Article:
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Cultural, Archeological Alternatives to Beach Tourism

Blanca Rodríguez - BTCM IM


Wed, 05/08/2019 - 16:19

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Q: How is BTCM IM positioned in the Mexican tourism industry?

A: BTCM IM works in several fields within the tourism sector. As a consultancy, we advise different players and hotels, such as Banyan Tree. In 2015, we partnered with Banyan Tree to establish a private equity fund to boost the sector. Due to factors such as volatility generated by elections and the dollar-peso exchange rate, the fund was put on hold but the idea is for it to continue. In addition to the fund, we also provide consulting services to tourism businesses.
In the past five years, the tourism sector has grown at a very fast rate. Mexico has become the sixth most-visited country in the world, according to the Ministry of Tourism, with around 40 million foreign tourists visiting the country in 2018. The tourism sector demands significant requirements of human capital, which makes it a significant generator of employment and a crucial engine for many areas in the country. These are some of the factors behind BTCM IM’s decision to translate its experience in the real estate industry to the tourism sector. We plan to set up projects in states such as Chiapas, Quintana Roo and Baja California Sur with a focus on low environmental impact and social responsibility. 
Q: Beyond places like Cancun and the Riviera Maya, what other locations are likely to develop as tourism hubs?

A:  Places like Cancun, Los Cabos or Riviera Nayarit are extremely important. Riviera Nayarit is registering impressive growth rates and still has room to expand its offering. The same is true for Los Cabos, an area that in the next two to three years will add a significant amount of rooms. In the Riviera Maya, some locations are a little saturated, but there is still a good deal of room for growth.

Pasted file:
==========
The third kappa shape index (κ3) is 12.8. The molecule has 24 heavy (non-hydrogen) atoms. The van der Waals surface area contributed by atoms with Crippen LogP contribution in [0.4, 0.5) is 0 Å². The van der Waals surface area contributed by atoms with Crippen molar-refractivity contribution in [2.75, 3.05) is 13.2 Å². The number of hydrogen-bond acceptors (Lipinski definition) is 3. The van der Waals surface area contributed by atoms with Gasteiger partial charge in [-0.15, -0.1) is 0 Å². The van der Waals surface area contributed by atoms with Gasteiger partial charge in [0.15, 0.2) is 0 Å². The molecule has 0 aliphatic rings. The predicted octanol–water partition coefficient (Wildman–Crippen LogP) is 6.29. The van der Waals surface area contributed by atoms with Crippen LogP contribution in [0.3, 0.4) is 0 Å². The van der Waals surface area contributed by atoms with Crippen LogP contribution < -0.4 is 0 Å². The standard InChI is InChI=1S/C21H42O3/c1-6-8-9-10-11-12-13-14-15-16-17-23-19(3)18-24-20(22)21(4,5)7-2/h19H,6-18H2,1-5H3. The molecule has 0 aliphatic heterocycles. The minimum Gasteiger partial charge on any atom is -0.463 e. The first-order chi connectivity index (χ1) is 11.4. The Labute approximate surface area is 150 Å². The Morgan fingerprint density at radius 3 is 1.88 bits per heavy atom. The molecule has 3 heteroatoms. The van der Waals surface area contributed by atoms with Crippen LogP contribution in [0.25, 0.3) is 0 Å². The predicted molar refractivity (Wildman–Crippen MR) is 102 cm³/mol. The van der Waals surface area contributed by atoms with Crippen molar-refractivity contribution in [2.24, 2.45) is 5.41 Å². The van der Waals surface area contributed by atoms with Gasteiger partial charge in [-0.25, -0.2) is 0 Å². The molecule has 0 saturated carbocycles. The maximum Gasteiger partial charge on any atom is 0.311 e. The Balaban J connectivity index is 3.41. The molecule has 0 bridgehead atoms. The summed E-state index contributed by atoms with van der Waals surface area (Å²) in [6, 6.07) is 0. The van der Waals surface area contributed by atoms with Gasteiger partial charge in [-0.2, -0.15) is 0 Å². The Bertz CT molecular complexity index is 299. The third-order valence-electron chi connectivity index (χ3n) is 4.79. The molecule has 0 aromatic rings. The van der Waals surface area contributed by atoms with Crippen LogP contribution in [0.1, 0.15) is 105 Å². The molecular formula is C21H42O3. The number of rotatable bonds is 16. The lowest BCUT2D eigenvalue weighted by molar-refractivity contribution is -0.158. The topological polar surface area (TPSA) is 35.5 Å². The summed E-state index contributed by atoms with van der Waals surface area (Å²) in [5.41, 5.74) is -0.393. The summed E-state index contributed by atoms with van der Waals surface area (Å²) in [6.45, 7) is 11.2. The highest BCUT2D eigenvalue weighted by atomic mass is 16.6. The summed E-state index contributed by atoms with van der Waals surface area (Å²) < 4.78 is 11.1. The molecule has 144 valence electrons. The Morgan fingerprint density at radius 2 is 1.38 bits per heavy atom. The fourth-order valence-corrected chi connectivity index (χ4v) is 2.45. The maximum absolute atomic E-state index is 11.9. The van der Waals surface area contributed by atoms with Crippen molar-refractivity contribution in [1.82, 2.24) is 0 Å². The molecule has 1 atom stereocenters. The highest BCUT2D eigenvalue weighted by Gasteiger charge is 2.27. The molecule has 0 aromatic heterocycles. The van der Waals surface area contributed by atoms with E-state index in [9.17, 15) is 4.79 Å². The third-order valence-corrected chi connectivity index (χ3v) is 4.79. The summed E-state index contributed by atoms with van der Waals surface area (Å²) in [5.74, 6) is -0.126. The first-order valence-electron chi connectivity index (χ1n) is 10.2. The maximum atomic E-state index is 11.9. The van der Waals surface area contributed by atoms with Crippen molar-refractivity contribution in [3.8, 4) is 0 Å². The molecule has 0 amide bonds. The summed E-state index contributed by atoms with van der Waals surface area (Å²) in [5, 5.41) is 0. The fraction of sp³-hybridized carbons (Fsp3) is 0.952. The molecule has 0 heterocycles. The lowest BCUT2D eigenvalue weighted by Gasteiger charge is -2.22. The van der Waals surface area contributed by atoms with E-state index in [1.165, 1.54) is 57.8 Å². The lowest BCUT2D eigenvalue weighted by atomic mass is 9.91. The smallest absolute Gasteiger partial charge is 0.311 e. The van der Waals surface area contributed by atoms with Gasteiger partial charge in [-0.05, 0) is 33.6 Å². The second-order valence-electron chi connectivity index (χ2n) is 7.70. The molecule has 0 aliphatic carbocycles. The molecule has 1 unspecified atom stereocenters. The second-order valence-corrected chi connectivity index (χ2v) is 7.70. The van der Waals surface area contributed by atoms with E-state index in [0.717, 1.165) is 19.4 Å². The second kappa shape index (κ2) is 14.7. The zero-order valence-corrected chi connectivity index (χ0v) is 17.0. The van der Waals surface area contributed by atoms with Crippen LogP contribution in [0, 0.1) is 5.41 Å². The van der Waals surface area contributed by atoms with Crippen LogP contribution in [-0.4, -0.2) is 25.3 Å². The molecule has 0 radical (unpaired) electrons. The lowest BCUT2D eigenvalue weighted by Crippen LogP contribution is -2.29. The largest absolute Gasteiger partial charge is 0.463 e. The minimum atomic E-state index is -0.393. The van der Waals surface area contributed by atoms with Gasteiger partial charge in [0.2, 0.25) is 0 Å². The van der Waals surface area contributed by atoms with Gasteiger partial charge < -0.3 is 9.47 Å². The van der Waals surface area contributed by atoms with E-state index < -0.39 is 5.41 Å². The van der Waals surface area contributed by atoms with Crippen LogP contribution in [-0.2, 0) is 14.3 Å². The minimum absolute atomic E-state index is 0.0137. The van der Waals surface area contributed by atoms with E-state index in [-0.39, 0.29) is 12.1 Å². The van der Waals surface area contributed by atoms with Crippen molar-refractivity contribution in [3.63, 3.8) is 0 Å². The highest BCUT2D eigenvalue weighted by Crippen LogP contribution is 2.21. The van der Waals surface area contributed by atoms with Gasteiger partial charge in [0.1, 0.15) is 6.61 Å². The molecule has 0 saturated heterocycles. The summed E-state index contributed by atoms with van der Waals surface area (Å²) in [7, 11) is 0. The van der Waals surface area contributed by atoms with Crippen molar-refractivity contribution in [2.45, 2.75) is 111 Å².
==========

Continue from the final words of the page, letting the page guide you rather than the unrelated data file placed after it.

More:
We have partnered with Terragon Off-Grid, a company that specializes in constructing self-sufficient units as part of auto regenerative cities. These constructions do not depend on the services provided by the government, since they generate what they need. The idea is to set up tents or rural cabins that can be moved to different locations. We are considering Chiapas, Chetumal, Ensenada and Todos Santos. All these areas have the necessary infrastructure and connectivity, but at the same time they are somewhat isolated, which generates a different travel experience. Our target is the segment of the luxury market that does not want to stay in a luxury resort; it is more adventurous and connected with local communities.
Within these communities we are also creating innovation and technology centers. The idea is for people to come and study how local communities grow their food. It is not just about going on a vacation to do nothing but to learn and become submerged in a different experience. 
Q: How will sophisticated financial instruments such as Fibras impact financing in the tourism industry?

A: The tourism sector has traditionally been one of the most difficult to finance, since many companies and investors do not treat tourism as they would real estate. Financing an industrial warehouse is not the same as a hotel with different occupancy rates. In addition, tourism markets are subject to different variables. The emergence of these new financial vehicles is creating financing opportunities for the sector. Although private banking has not always been a fan of the hotels segment, development banks like Bancomext are extremely committed to the industry’s development. 
Q: How can the industry change the narrative related to perceived must-see destinations in Mexico?

A: That is what we want to do. Through this new business model, we are trying to convey the message that Mexico has more than just beach tourism and that only one hour away from popular beach destinations visitors can become submerged in cultural or archaeological activities. Because our units are nomadic, we can place them in one location for one season and then move them to a different area for the next. This will help create regional tourism that better promotes more of Mexico.

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